Jodie Foster's coming out publicly during her speech at Golden Globe Awards had the entertainment industry buzzing Sunday with many celebrities, gay and straight, expressing support or sounding off.
'Aww Jodie foster, I would like to be your friend,' tweeted Tony Award winning actor Alan Cumming, an openly gay actor.
Gay television personality Andy Cohen, host of Bravo's Watch What Happens Live, tweeted: 'MAZEL JODIE!! incredible.'
Jesse Tyler Ferguson, the out star of ABC's Modern Family, echoed those sentiments tweeting: 'Jodie Foster. You are perfection. I love you.'
Former First Daughter Chelsea Clinton whose father, Bill Clinton, was a presenter at the Globes, tweeted:'Thank you #JodieFoster for your sharing your grace & grit over 47 yrs, and most of all tonight.'
Foster, historically private about her sexuality, initially joked with the crowd that she was coming out 'as single.' She then went on to say that she wasn't making a coming out speech because 'I already did my coming out about a thousand years ago, back in the stone age. In those very quaint days when a fragile young girl would open up to trusted friends, and family, coworkers and then gradually, proudly, to everyone who knew her. To everyone she actually met.'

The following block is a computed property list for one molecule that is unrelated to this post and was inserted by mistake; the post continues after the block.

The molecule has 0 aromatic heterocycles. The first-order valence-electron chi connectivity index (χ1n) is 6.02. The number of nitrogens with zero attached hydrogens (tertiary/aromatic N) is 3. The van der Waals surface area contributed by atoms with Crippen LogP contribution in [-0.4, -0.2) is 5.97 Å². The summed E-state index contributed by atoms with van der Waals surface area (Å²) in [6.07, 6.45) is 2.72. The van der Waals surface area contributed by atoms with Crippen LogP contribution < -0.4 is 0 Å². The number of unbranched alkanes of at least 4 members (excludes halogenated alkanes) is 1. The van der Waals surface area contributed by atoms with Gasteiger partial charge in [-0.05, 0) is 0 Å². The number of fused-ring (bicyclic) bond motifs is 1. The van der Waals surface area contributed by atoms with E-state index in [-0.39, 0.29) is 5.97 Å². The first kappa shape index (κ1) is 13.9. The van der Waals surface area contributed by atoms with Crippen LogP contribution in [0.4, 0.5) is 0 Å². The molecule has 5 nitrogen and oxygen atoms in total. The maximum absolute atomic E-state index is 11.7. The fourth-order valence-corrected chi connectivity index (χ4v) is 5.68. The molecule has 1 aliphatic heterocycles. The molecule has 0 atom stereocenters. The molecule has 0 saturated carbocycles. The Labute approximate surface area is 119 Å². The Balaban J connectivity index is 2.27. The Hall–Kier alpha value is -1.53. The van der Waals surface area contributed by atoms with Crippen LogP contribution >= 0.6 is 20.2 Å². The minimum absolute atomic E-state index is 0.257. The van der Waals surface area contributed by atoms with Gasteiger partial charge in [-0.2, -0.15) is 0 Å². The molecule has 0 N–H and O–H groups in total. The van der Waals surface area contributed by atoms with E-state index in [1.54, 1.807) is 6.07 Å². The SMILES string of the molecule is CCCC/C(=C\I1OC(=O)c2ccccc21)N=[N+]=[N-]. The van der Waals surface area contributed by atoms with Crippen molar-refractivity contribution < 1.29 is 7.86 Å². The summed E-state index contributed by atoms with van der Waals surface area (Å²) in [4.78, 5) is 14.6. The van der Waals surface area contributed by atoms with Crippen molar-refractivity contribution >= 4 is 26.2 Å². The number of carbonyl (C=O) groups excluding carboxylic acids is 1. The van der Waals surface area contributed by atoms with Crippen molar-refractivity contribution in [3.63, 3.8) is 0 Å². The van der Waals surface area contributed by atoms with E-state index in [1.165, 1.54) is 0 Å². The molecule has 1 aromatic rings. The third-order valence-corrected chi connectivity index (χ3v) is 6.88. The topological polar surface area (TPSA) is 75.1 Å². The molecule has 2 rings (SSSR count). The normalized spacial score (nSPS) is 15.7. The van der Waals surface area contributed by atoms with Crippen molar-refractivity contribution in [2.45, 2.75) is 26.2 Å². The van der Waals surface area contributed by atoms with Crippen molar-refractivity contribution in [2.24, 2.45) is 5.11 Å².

Rosie O'Donnell, another famous lesbian, tweeted during the telecast that Foster had given a 'rather amazing speech.'
But it was a speech that actor Wilson Cruz, who came out nearly 20 years ago as one of the stars of ABC's My So-Called Life, seemed offended by.
Cruz, who currently works for the Gay and Lesbian Alliance Against Defamation (GLAAD) as Strategic Giving Officer, took to Facebook during the telecast to express his displeasure.
'I'm glad that Jodie Foster thinks that coming out publicly is no big deal and that you don't have to do interviews and make a big deal about it," he wrote in a post that has since been taken down. 'She's right...TODAY, you MAY NOT HAVE TO, but there was a time, not too long ago, that it was an act of PRIDE, it was ACTIVISM, to proclaim your truth in order to shed light and, sometimes, save lives.'
Cruz characterized Foster as having been 'hiding for decades' then standing on the stage at the Beverly Hilton Hotel and acting 'as if it was a non-issue. It's a non-issue because people risked their careers and yes, their lives, to make it so.'